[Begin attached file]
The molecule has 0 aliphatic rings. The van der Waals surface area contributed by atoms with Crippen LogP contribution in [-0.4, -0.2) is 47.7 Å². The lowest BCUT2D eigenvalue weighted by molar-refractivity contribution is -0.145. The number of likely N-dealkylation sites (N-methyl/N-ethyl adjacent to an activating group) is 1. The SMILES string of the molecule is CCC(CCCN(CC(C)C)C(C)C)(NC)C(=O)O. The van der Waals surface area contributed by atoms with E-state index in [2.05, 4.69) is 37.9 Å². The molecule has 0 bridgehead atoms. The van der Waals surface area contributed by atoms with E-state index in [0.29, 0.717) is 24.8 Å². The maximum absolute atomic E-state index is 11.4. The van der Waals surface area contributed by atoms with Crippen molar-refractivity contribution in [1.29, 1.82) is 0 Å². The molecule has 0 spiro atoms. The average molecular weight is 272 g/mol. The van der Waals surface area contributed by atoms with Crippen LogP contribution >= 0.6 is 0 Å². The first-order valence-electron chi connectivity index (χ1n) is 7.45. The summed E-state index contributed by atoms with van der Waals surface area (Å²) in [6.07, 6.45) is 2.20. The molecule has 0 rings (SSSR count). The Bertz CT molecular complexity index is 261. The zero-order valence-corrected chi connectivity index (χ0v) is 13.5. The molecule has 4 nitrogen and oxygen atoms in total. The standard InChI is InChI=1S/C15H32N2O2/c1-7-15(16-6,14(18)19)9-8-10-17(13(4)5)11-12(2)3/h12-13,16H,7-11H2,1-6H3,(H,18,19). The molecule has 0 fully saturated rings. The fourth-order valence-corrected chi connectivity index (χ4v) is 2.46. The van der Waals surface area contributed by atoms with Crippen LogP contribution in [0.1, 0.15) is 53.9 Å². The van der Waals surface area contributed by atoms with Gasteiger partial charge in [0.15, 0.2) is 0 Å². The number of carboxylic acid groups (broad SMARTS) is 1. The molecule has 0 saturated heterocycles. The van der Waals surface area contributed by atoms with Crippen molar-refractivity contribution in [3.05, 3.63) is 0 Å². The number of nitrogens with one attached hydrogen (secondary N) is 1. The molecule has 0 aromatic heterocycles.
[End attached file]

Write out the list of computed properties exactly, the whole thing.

The molecule has 0 aliphatic rings. The van der Waals surface area contributed by atoms with Crippen LogP contribution in [-0.4, -0.2) is 47.7 Å². The lowest BCUT2D eigenvalue weighted by molar-refractivity contribution is -0.145. The number of likely N-dealkylation sites (N-methyl/N-ethyl adjacent to an activating group) is 1. The SMILES string of the molecule is CCC(CCCN(CC(C)C)C(C)C)(NC)C(=O)O. The van der Waals surface area contributed by atoms with E-state index in [2.05, 4.69) is 37.9 Å². The molecule has 0 bridgehead atoms. The van der Waals surface area contributed by atoms with E-state index in [0.29, 0.717) is 24.8 Å². The maximum absolute atomic E-state index is 11.4. The van der Waals surface area contributed by atoms with Crippen molar-refractivity contribution in [1.29, 1.82) is 0 Å². The molecule has 0 spiro atoms. The average molecular weight is 272 g/mol. The van der Waals surface area contributed by atoms with Crippen LogP contribution >= 0.6 is 0 Å². The first-order valence-electron chi connectivity index (χ1n) is 7.45. The summed E-state index contributed by atoms with van der Waals surface area (Å²) in [6.07, 6.45) is 2.20. The molecule has 0 rings (SSSR count). The Bertz CT molecular complexity index is 261. The zero-order valence-corrected chi connectivity index (χ0v) is 13.5. The molecule has 4 nitrogen and oxygen atoms in total. The standard InChI is InChI=1S/C15H32N2O2/c1-7-15(16-6,14(18)19)9-8-10-17(13(4)5)11-12(2)3/h12-13,16H,7-11H2,1-6H3,(H,18,19). The molecule has 0 fully saturated rings. The fourth-order valence-corrected chi connectivity index (χ4v) is 2.46. The van der Waals surface area contributed by atoms with Crippen LogP contribution in [0.1, 0.15) is 53.9 Å². The van der Waals surface area contributed by atoms with Gasteiger partial charge in [0.15, 0.2) is 0 Å². The number of carboxylic acid groups (broad SMARTS) is 1. The molecule has 0 saturated heterocycles. The van der Waals surface area contributed by atoms with Crippen molar-refractivity contribution in [3.05, 3.63) is 0 Å². The number of nitrogens with one attached hydrogen (secondary N) is 1. The molecule has 0 aromatic heterocycles.